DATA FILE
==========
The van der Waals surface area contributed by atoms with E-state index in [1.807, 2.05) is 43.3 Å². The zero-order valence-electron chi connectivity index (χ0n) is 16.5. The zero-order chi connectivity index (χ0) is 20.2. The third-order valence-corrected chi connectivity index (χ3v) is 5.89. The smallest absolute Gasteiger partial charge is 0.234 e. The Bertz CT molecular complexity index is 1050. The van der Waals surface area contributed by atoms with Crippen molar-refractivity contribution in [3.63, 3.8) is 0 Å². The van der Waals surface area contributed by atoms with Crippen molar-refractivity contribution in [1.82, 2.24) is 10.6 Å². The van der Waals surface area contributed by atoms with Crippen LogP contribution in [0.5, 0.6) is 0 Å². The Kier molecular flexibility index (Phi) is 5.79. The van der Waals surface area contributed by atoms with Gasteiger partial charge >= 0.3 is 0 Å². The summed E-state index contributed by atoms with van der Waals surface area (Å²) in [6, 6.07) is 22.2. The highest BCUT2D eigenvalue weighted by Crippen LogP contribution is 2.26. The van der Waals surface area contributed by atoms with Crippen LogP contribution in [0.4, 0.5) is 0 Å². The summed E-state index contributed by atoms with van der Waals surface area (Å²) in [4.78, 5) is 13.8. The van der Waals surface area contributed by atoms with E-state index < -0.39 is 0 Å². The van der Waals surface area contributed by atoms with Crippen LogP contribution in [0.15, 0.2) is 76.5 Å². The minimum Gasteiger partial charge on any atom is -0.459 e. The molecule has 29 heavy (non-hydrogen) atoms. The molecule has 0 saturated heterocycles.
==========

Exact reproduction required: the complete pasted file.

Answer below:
The van der Waals surface area contributed by atoms with E-state index in [1.807, 2.05) is 43.3 Å². The zero-order valence-electron chi connectivity index (χ0n) is 16.5. The zero-order chi connectivity index (χ0) is 20.2. The third-order valence-corrected chi connectivity index (χ3v) is 5.89. The smallest absolute Gasteiger partial charge is 0.234 e. The Bertz CT molecular complexity index is 1050. The van der Waals surface area contributed by atoms with Crippen molar-refractivity contribution in [3.63, 3.8) is 0 Å². The van der Waals surface area contributed by atoms with Crippen molar-refractivity contribution in [1.82, 2.24) is 10.6 Å². The van der Waals surface area contributed by atoms with Crippen LogP contribution in [0.5, 0.6) is 0 Å². The Kier molecular flexibility index (Phi) is 5.79. The van der Waals surface area contributed by atoms with Gasteiger partial charge >= 0.3 is 0 Å². The summed E-state index contributed by atoms with van der Waals surface area (Å²) in [6, 6.07) is 22.2. The highest BCUT2D eigenvalue weighted by Crippen LogP contribution is 2.26. The van der Waals surface area contributed by atoms with Crippen LogP contribution in [0.4, 0.5) is 0 Å². The summed E-state index contributed by atoms with van der Waals surface area (Å²) in [4.78, 5) is 13.8. The van der Waals surface area contributed by atoms with E-state index < -0.39 is 0 Å². The van der Waals surface area contributed by atoms with Crippen LogP contribution in [0.15, 0.2) is 76.5 Å². The minimum Gasteiger partial charge on any atom is -0.459 e. The molecule has 29 heavy (non-hydrogen) atoms. The molecule has 0 saturated heterocycles.